- Denoising autoencoder (DAE): This was one of the earliest DNN-based approaches toward speech enhancement that resulted in superior performance compared to traditional methods. The notion behind using DAE is that noise is considered to be redundant information when trying to map from noisy speech to clean speech. DAEs can be comprised of fully connected networks, convolution networks, and recurrent neural networks.
- Generative adversarial networks (GAN): GANs are one of the latest advancements in the field of deep learning. It assumes that the training data is generated using an unknown distribution and tries to efficiently estimate that distribution. A GAN is a combination of two network components, the generator, and the discriminator. Some of the very recent speech enhancement methods use this technique.
Popular Deep learning-based architectures
Some of the popular DNN-based architectures with brief explanations and links to implementation are given below,
Deep Denoising Autoencoder: This is a DAE based architecture. Mel frequency power spectrum (MFP) of the speech segment is used as input to the denoising autoencoder. The restored MFP output from the decoder is transformed back into the time domain to yield the denoised speech data. The TensorFlow implementation of this paper can be found here.
DCCRN: This is a convolution based encoder-decoder network, LSTMs are also used before the decoder to model the temporal dependencies. Complex convolution and RNN are introduced to consider both the magnitude and phase of the input waveform. PyTorch implementation can be found here.
DEMUCS: is a waveform-to-waveform model with a U-net structure and bidirectional LSTM. It is an encoder-decoder architecture composed of a convolution encoder, decoder, and bidirectional LSTM. Pytorch implementation can be found here.
When it comes to the evaluation of audio machine learning models that outputs audio, it is broadly classified into
- Objective metrics: metrics that are based on standard formulas, these can be calculated given predicted audio and target audio.
- Subjective metrics: metrics that are based on human interpretation of the output quality.
Some of the common objective metrics used to measure audio enhancement are,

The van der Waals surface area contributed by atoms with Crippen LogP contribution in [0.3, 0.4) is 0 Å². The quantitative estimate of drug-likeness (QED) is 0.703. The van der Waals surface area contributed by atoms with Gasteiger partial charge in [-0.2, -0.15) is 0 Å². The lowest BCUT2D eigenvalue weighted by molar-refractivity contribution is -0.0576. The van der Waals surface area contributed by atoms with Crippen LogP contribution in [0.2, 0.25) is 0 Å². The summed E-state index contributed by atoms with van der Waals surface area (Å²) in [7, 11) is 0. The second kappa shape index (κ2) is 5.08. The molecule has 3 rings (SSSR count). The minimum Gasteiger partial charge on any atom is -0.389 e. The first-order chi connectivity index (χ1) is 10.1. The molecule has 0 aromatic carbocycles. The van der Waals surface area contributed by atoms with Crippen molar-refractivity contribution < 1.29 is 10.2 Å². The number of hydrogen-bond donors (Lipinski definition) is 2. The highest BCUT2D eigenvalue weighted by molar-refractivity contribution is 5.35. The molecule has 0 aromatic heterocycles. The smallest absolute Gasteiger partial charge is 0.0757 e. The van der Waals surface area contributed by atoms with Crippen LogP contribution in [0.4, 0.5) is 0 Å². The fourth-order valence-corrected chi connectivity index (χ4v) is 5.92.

- Mean absolute error (MSE): the absolute difference between predicted and target waveform. It’s also known as L1 loss, used as a popular loss function while training DNN.
- Mean squared error (MSE): mean of the squared difference between the predicted waveform and target waveform. It’s also known as L2 loss, used as a popular loss function while training DNNs.
- Root mean squared error (RMSE): square root of the mean of the squared difference between the predicted waveform and target waveform. It’s also used as a popular loss function while training DNNs.
- Scale-invariant signal-to-distortion ratio (SI-SDR): slightly modified and robust signal-to-noise ratio proposed in the paper SDR — half baked or well done?
- Short-term objective intelligibility (STOI): an objective intelligibility measure for speech enhancement.
- Perceptual evaluation of speech quality (PESQ)
The most popular subjective evaluation metric for audio is the Mean opinion score (MOS). It is expressed on a scale of 1 to 5 where 5 is the best.
Popular open datasets
- Valentini dataset: Clean and noisy parallel speech database. The database was designed to train and test speech enhancement methods that operate at 48kHz. The noises used to create noisy speech were taken from DEMAND. See more details here.
- Microsoft Scalable Noisy Speech Dataset (MS-SNSD): This dataset is a large collection of clean speech and a variety of environmental noise. This can be combined using the provided script to create a speech enhancement dataset. See more details here.
- Deep noise suppression challenge(DNS): The DNS challenge is designed to improve the capabilities of deep learning in speech denoising. The challenge is organized every year starting in 2020. See more details here
It is PyTorch based speech enhancement toolkit designed for audio ML practitioners and researchers. It provides half a dozen pre-trained models that one can use without any hassle.
It also facilitates highly customizable speech enhancement model training. You can select and set the desired architecture, dataset, and loss function and Mayavoz will take care of the rest! Check out mayavoz here.